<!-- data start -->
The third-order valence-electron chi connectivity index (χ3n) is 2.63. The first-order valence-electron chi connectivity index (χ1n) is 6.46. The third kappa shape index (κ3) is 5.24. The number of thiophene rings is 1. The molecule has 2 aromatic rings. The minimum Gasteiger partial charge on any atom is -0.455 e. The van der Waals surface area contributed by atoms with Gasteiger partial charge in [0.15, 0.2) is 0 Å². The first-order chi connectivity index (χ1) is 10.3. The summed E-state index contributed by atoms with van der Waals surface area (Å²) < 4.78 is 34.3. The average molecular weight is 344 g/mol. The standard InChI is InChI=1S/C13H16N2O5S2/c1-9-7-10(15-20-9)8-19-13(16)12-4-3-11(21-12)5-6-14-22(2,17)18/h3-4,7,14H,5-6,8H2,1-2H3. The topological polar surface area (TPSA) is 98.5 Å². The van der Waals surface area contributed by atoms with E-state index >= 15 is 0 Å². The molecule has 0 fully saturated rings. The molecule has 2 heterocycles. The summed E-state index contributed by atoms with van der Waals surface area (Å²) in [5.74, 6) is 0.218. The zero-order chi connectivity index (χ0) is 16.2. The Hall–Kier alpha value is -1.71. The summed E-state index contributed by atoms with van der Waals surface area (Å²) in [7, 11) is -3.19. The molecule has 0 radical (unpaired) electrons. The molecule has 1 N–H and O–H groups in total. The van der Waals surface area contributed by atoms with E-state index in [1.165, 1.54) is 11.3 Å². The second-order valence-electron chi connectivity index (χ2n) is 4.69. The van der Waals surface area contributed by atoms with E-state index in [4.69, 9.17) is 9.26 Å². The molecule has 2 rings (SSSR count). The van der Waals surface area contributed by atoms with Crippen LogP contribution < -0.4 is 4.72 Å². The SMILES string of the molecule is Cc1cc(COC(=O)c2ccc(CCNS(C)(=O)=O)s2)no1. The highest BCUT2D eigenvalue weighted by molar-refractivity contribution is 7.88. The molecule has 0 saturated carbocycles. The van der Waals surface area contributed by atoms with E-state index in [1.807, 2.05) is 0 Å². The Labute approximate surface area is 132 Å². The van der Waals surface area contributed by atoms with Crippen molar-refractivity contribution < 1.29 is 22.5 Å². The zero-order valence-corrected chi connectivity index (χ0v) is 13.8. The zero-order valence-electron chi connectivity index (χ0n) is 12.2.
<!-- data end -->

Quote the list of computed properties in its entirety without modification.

The third-order valence-electron chi connectivity index (χ3n) is 2.63. The first-order valence-electron chi connectivity index (χ1n) is 6.46. The third kappa shape index (κ3) is 5.24. The number of thiophene rings is 1. The molecule has 2 aromatic rings. The minimum Gasteiger partial charge on any atom is -0.455 e. The van der Waals surface area contributed by atoms with Gasteiger partial charge in [0.15, 0.2) is 0 Å². The first-order chi connectivity index (χ1) is 10.3. The summed E-state index contributed by atoms with van der Waals surface area (Å²) < 4.78 is 34.3. The average molecular weight is 344 g/mol. The standard InChI is InChI=1S/C13H16N2O5S2/c1-9-7-10(15-20-9)8-19-13(16)12-4-3-11(21-12)5-6-14-22(2,17)18/h3-4,7,14H,5-6,8H2,1-2H3. The topological polar surface area (TPSA) is 98.5 Å². The van der Waals surface area contributed by atoms with E-state index >= 15 is 0 Å². The molecule has 0 fully saturated rings. The molecule has 2 heterocycles. The summed E-state index contributed by atoms with van der Waals surface area (Å²) in [5.74, 6) is 0.218. The zero-order chi connectivity index (χ0) is 16.2. The Hall–Kier alpha value is -1.71. The summed E-state index contributed by atoms with van der Waals surface area (Å²) in [7, 11) is -3.19. The molecule has 0 radical (unpaired) electrons. The molecule has 1 N–H and O–H groups in total. The van der Waals surface area contributed by atoms with E-state index in [1.165, 1.54) is 11.3 Å². The second-order valence-electron chi connectivity index (χ2n) is 4.69. The van der Waals surface area contributed by atoms with E-state index in [4.69, 9.17) is 9.26 Å². The molecule has 2 rings (SSSR count). The van der Waals surface area contributed by atoms with Crippen LogP contribution < -0.4 is 4.72 Å². The SMILES string of the molecule is Cc1cc(COC(=O)c2ccc(CCNS(C)(=O)=O)s2)no1. The highest BCUT2D eigenvalue weighted by molar-refractivity contribution is 7.88. The molecule has 0 saturated carbocycles. The van der Waals surface area contributed by atoms with E-state index in [1.807, 2.05) is 0 Å². The Labute approximate surface area is 132 Å². The van der Waals surface area contributed by atoms with Crippen molar-refractivity contribution < 1.29 is 22.5 Å². The zero-order valence-corrected chi connectivity index (χ0v) is 13.8. The zero-order valence-electron chi connectivity index (χ0n) is 12.2.